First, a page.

A Robust Smartphone Based Multi-Channel Dynamic-Range Audio Compression for Hearing Aids

Yiya Hao– yxh133130@utdallas.edu Ziyan Zou – ziyan.zou@utdallas.edu

Dr. Issa M S Panahi – imp015000@utdallas.edu

Statistical Signal Processing Laboratory (SSPRL)

The University of Texas at Dallas

800W Campbell Road, Richardson, TX – 75080, USA

 

Popular Version of Paper 5aPA, “A Robust Smartphone Based Multi-Channel Dynamic-Range Audio Compression for Hearing Aids” will be presented Friday morning, May 11, 2018, 10:15 – 10:30 AM, GREENWAY J

175th ASA Meeting, Minneapolis

 

 

Records by National Institute on Deafness and Other Communication Disorders (NIDCD) indicate that nearly 15% of adults (37 million) aged 18 and over report some kind of hearing loss in the United States. Amongst the entire world population, 360 million people suffer from hearing loss.

Hearing impairment degrades perception of speech and audio signals due to low frequency- dependent audible threshold levels. Hearing aid devices (HADs) apply prescription gains and dynamic-range compression for improving users’ audibility without increasing the sound loudness to uncomfortable levels. Multi-Channel dynamic-range compression enhances quality and intelligibility of audio output by targeting each frequency band with different compression parameters such as compression ratio (CR), attack time (AT) and release time (RT).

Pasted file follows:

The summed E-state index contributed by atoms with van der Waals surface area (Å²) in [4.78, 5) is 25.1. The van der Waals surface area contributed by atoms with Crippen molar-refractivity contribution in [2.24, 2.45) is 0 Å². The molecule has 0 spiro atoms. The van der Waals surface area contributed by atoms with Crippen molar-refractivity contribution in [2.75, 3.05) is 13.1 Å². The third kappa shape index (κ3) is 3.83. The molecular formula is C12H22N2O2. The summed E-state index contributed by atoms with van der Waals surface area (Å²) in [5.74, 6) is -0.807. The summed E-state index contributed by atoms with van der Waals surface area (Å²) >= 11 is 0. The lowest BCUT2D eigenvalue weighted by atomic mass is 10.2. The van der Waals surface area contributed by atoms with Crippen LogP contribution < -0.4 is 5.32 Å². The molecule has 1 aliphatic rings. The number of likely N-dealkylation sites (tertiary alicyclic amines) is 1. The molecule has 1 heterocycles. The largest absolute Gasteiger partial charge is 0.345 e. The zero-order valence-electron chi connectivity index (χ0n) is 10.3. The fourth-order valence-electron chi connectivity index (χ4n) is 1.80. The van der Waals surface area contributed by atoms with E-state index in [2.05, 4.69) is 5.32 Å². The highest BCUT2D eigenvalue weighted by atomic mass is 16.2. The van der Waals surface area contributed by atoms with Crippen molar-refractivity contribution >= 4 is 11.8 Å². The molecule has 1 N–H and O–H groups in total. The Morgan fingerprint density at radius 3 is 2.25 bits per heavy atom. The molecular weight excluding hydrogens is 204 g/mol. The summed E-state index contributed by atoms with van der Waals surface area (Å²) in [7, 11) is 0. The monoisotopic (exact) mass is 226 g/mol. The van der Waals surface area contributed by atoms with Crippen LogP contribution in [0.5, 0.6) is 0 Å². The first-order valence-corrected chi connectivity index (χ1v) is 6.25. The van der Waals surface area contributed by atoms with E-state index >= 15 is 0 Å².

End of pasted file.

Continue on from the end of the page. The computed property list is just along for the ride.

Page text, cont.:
Increasing the number of compression channels can result in more comfortable audio output when appropriate parameters are defined for each channel. However, the use of more channels increases computational complexity of the multi-channel compression algorithm limiting its application to some HADs. In this paper, we propose a nine-channel dynamic-range compression (DRC) with an optimized structure capable of running on smartphones and other portable digital platforms in real time. Test results showing the performance of proposed method are presented too. The block diagram of proposed method shows in Fig.1. And the block diagram of compressor shows in the Fig.2.

 

Fig.1. Block Diagram of 9-Channel Dynamic-Range Audio Compression

 

Fig.2. Block Diagram of Compressor

 

Several experimental results have been measured including the processing time measurements of real-time implementation of proposed method on an Android smartphone, objective evaluations and subjective evaluations, a commercial audio compression & limiter provided by Hotto Engineering [1] is used as a comparison running on a laptop. Proposed method running on a Google Pixel smartphone with operating system 6.0.1. The sampling rate is set to 16kHz and the frame size is set as 10 ms.

 

The High-quality INT eractomes (HINT) sentences database at 16 kHz sampling rate are used. First experimental measurement is

 

testing the processing time running on the smartphone. Two processing times were measured, round-trip latency and algorithms processing time. Larsen test was used to measure the round-trip latency [2], and the test setup shows in Fig.3. The average processing time results shows in Fig.2 as well. Perceptual evaluation of speech quality (PESQ) [3] and short-time objective intelligibility (STOI) [4] has been used to test the objective quality and intelligibility of proposed nine-channel DRC.